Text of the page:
3.5 stars rounded up for the outstanding bisexual representation, but I had very mixed feelings about this book.
“Shoot the Moon” is historical fiction set primarily at NASA during the moon landing. It follows the life of Annie, a young woman with a brilliant mind at a time when women had limited career options. Her father was a scientist, too, but worked on the bomb, work that plagued him all his life.
Annie wants to go into rocketry but into space exploration, instead. She breaks into NASA in the secretarial pool and works her way up to programmer. While at NASA she finds herself distracted by a charming navigator named Norman, all while nursing lingering feelings for her first love, her college girlfriend. Annie stumbles into a mystery at NASA, an anomaly in space time.
I thought this would be like Lessons in Chemistry but make it queer but it wasn’t really that. I found the pacing uneven. I didn’t expect the spiciness of the sex scenes either – I love spicy romance and I read a lot of it, but this definitely wasn’t a romance. Does every genre now have to have spice? Anyway. A lot more time was spent on Evie’s relationships than the mystery, which I found the most intriguing part of the book.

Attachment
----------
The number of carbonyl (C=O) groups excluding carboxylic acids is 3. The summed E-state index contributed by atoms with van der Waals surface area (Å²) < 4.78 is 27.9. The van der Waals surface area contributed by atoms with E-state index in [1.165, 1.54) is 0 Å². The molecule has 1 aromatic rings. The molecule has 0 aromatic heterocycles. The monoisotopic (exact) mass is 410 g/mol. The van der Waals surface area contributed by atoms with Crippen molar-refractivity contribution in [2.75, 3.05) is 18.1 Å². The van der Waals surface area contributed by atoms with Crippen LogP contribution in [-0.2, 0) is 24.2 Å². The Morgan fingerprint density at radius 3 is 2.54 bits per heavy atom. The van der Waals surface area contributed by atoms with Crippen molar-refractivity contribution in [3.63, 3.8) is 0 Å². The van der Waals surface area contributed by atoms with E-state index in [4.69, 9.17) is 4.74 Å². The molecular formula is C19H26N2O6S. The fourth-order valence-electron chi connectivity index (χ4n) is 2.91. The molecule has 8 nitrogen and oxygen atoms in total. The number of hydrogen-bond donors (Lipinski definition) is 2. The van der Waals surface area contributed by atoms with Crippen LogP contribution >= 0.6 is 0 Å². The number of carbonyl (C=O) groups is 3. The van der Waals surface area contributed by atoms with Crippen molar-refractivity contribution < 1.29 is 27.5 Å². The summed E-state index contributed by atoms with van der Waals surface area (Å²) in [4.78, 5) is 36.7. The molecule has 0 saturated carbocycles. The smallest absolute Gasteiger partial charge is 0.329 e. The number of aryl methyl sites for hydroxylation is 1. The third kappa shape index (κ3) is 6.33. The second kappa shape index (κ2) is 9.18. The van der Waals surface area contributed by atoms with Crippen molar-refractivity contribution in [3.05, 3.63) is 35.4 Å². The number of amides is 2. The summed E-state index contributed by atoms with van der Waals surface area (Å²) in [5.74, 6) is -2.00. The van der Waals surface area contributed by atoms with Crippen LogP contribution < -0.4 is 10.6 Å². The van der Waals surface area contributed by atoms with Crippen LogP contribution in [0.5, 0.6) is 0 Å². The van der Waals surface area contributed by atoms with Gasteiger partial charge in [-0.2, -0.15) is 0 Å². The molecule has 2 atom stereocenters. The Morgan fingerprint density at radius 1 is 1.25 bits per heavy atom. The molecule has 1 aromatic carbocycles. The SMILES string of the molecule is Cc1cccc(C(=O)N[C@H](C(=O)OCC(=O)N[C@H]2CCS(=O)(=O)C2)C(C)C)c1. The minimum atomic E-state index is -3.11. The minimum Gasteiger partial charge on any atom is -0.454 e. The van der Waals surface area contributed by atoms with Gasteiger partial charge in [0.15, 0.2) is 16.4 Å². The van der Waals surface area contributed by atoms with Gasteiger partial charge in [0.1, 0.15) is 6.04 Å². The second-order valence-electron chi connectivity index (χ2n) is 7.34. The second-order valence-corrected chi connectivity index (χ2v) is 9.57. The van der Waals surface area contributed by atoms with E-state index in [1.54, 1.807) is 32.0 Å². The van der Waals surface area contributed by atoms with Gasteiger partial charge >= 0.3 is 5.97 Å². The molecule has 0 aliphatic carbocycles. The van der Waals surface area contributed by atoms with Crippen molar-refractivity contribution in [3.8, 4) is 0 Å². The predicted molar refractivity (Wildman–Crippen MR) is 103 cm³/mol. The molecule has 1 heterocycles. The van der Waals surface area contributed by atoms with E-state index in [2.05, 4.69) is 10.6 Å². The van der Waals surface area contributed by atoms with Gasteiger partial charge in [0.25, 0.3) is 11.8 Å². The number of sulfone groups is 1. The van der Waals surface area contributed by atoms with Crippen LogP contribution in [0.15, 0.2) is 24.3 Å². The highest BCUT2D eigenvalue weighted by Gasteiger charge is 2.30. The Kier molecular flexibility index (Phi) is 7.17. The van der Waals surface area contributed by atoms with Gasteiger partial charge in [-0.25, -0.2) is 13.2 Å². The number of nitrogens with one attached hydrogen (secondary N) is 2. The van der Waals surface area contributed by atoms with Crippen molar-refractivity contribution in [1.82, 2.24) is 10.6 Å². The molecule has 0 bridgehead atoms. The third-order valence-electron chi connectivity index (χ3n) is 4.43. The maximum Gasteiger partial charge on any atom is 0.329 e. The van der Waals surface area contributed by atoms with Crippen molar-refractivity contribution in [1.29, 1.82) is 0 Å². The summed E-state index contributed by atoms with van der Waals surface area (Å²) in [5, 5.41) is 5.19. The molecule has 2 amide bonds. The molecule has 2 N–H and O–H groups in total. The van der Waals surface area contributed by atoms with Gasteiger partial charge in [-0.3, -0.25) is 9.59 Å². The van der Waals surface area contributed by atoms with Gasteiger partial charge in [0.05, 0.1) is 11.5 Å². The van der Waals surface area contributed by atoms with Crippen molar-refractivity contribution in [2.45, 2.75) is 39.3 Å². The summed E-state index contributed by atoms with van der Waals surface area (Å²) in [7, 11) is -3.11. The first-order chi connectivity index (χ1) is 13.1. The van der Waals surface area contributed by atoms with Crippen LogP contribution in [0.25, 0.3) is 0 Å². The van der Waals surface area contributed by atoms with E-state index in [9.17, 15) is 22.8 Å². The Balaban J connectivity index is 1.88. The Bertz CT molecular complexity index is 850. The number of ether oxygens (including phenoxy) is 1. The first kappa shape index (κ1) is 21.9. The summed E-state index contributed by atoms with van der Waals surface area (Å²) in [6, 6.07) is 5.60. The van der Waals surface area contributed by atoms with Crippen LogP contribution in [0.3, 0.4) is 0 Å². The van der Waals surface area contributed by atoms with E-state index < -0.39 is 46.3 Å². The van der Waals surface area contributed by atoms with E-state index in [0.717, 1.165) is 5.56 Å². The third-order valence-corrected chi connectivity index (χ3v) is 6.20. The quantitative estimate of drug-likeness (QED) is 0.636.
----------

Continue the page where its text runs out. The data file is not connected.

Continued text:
I found it confusing to follow how the narrative jumped back and forth between Annie as a child, Annie at college and Annie in present day, and didn’t understand why the childhood Annie passages were written in third person. It starts to come together at the end with ((spoilers)) but I still had questions.
But three cheers for well done bisexual rep showing both m/f and f/f relationships as well as historically accurate depictions of what it was like to be a woman and queer at that time. I also liked the author’s engaging writing style.
Thank you to Netgalley and the publisher for the advance review copy. I am leaving this review voluntarily.